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Hummers Here, Hummers There


In the wake of the recent terrorist bombings in Riyadh, Saudi officials seem to have — pardon the expression — gotten religion. They say they now understand that suicide terrorism in the name of Islam is as much a threat to them as it is to the open societies of the West. This time, they insist, they're going to crack down on their extremists. I hope so, but I fear we have a deeper problem with Saudi Arabia. I fear it is the Soviet Union. I fear it is unreformable.

I fear that the ruling brothers of Saudi Arabia are like the Soviet Politburo. I fear the 6,000 Saudi princes are like the Communist Party Central Committee. I fear that Riyadh is Red Square. I fear the Al-Sauds used Islamism to unite 40 fractious tribes in Arabia the way Lenin used Communism to unite 100 fractious nationalities across Russia. And I fear that Osama bin Laden is just the evil version of Andrei Sakharov — the dissident Soviet scientist who exposed the system from within. Sakharov was exiled to Gorky. Bin Laden was exiled to Kabul. And both systems meet their end where? In Afghanistan.

Even if this parallel is off, and the Saudi system could be reformed without collapsing, I fear that the Saudi ruling family has become too dysfunctional, divided and insecure to undertake this task. Surely one test is whether Saudi officials and spiritual leaders can condemn Islamic suicide terrorism, not just when it is against them, but when it is against people of other faiths — no matter what the context. Saudi Arabia's neighbors — Jordan, Bahrain, Qatar and Oman — are experimenting with elections, a freer press, women's rights and free trade with America. Saudi Arabia, by contrast, has been drifting under an ailing king, trying to buy a different perception of itself with better advertising rather than with deeper reform.

Frankly, I have a soft spot for the de facto Saudi ruler, Crown Prince Abdullah, who is a man of decency and moderation. But he's too nice for his own good. He needs to break heads at home, force some sustained reforms on his religious establishment, revive his own peace initiative and begin to empower his women — because women's empowerment is the best antidote to extremism.

The problem with Saudi Arabia is not that it has too little democracy. It's that it has too much. The ruling family is so insecure, it feels it has to consult every faction, tribe and senior cleric before making any decision. This makes Saudi Arabia a very strange autocracy: it's a country where one man makes no decisions.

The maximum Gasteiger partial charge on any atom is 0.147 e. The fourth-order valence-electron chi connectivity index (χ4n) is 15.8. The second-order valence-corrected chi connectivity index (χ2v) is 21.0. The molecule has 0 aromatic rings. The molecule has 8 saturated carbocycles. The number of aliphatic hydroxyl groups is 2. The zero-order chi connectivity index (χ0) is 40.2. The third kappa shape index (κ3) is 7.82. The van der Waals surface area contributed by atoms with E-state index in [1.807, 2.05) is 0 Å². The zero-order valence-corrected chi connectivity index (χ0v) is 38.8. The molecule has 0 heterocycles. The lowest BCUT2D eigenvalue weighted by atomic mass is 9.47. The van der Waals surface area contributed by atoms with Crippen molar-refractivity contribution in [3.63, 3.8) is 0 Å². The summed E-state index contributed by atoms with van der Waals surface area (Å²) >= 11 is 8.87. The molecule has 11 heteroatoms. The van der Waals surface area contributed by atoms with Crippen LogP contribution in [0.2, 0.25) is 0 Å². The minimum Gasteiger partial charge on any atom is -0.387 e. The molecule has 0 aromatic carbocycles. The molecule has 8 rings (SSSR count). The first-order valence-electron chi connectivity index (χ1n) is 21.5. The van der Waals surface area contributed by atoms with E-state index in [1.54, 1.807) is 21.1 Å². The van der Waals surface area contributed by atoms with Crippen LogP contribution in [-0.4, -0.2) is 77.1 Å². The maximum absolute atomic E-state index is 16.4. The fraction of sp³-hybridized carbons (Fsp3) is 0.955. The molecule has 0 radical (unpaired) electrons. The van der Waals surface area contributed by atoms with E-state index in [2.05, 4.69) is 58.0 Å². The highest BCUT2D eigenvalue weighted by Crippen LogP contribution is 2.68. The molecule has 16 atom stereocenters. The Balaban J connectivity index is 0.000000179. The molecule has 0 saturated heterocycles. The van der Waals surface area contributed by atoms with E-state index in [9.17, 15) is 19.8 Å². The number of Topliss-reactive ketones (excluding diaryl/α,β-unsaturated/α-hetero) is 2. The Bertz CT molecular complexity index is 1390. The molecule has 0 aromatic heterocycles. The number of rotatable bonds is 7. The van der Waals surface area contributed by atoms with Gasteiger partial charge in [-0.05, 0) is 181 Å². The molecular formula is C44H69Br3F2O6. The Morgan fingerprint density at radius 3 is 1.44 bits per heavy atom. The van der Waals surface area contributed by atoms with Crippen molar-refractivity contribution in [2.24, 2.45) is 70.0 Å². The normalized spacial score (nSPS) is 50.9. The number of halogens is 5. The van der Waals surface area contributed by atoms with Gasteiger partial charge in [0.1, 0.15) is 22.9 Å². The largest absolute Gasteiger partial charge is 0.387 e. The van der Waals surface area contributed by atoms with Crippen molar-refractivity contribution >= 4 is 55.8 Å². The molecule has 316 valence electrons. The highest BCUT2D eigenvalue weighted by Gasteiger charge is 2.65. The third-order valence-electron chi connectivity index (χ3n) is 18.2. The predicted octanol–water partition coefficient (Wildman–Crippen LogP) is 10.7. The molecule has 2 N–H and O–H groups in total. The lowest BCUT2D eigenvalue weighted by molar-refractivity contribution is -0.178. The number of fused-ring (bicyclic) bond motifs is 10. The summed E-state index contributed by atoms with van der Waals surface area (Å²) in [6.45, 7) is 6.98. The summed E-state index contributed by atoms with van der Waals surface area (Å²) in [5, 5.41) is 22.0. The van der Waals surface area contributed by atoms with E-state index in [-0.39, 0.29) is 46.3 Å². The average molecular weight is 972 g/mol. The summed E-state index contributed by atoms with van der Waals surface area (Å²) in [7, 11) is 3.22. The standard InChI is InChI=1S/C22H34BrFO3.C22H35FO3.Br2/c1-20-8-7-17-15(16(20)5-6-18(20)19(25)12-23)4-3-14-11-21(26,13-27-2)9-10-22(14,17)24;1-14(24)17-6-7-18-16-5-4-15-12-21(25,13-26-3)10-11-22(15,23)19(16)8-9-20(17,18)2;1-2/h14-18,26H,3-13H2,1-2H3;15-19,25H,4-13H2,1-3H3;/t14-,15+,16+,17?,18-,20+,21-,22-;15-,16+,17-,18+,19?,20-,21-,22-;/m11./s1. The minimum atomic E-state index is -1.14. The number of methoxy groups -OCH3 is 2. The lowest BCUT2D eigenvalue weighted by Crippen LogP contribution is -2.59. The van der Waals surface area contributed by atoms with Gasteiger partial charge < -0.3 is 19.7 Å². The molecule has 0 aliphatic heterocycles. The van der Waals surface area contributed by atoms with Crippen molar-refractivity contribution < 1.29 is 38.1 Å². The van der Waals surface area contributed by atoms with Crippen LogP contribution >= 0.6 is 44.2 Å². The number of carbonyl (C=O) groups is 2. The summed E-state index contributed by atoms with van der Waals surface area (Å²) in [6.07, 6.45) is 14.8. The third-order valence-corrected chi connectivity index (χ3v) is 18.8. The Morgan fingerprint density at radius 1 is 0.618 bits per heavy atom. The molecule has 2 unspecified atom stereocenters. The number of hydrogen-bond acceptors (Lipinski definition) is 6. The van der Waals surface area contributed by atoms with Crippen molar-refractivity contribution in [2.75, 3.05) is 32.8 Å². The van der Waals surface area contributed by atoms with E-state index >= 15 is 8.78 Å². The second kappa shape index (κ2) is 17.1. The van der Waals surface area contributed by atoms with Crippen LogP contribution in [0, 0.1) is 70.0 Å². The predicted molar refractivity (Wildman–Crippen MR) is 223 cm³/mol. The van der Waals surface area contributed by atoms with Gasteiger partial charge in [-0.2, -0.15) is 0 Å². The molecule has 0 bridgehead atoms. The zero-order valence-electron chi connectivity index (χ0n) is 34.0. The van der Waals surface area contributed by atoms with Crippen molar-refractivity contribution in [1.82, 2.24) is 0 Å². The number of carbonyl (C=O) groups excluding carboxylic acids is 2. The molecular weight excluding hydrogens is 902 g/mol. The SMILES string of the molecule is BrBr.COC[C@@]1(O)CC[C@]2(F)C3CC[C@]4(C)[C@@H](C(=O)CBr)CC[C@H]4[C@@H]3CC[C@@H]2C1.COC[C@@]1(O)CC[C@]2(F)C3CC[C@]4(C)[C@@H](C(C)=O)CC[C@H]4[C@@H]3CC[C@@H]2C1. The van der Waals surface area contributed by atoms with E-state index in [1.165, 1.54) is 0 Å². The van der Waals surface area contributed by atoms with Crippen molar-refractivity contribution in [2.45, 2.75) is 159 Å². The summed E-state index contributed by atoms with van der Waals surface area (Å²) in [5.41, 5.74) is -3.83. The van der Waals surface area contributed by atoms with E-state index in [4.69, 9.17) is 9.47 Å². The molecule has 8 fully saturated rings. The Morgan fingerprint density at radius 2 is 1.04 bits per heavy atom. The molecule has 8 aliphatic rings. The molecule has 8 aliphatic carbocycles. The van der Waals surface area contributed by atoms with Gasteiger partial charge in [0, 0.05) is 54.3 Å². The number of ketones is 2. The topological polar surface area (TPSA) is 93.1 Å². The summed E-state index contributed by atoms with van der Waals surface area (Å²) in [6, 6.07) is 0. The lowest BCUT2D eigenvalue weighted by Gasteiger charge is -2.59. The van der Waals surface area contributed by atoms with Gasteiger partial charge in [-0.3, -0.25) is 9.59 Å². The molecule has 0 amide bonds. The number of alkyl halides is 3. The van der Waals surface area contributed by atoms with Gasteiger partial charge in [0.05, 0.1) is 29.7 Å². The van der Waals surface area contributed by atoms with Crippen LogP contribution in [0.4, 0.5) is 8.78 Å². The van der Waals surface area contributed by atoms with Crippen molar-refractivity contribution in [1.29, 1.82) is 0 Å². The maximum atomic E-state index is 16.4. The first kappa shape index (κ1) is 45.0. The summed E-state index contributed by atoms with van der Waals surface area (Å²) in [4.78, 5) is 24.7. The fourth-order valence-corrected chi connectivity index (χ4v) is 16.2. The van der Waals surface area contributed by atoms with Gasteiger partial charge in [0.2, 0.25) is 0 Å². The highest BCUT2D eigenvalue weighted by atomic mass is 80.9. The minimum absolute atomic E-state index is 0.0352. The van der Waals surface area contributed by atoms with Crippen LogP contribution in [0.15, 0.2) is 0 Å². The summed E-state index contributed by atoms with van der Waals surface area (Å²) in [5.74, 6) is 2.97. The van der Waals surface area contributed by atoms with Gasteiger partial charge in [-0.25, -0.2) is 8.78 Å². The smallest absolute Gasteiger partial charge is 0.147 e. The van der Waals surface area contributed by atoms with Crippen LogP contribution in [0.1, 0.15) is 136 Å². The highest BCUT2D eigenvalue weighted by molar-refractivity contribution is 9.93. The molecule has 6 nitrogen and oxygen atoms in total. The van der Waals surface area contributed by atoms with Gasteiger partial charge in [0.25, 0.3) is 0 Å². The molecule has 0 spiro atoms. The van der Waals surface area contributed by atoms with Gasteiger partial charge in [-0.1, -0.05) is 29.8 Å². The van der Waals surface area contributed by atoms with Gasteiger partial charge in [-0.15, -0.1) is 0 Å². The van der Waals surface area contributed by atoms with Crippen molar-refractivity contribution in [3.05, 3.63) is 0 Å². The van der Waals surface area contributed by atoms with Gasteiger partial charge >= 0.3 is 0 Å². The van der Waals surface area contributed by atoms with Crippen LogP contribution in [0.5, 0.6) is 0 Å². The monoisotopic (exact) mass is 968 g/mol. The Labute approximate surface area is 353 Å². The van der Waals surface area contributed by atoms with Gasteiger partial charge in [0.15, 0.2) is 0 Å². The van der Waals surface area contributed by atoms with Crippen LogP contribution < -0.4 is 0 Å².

If this continues, we must protect ourselves — by telling the Saudis, and ourselves, the truth.

In private, Bush aides have been fuming: The U.S. gave the Saudis intelligence warnings before the recent attacks, but they took no steps to deter them. Publicly, though, the Bush team bites its tongue. We never talk straight to Saudi Arabia, because we are addicted to its oil. Addicts never tell the truth to their pushers.

If we were telling the Saudis the truth, we would tell them that their antimodern and antipluralist brand of Islam — known as Wahhabism — combined with their oil wealth has become a destabilizing force in the world. By financing mosques and schools that foster the least tolerant version of Islam, they are breeding the very extremists who are trying to burn down their house and ours.

But we also need to tell ourselves the truth. We constantly complain about the blank checks the Saudis write to buy off their extremists. But who writes the blank checks to the Saudis? We do — with our gluttonous energy habits, renewed addiction to big cars, and our president who has made "conservation" a dirty word.

In the wake of the Iraq war, the E.P.A. announced that the average fuel economy of America's cars and trucks fell to its lowest level in 22 years, with the 2002 model year. That is a travesty. No wonder foreigners think we sent our U.S. Army Humvees to control Iraq, just so we could drive more G.M. Hummers over here. When our president insists that we can have it all — big cars, big oil, lower taxes, with no sacrifices or conservation — why shouldn't the world believe that all we are about is protecting our right to binge?

And so the circle is complete: President Bush won't tell Americans the truth, so we won't tell Saudis the truth, so they won't tell their extremists the truth, so they can go on pumping intolerance and we can go on guzzling gas. Someday, our kids will condemn us for all of this.

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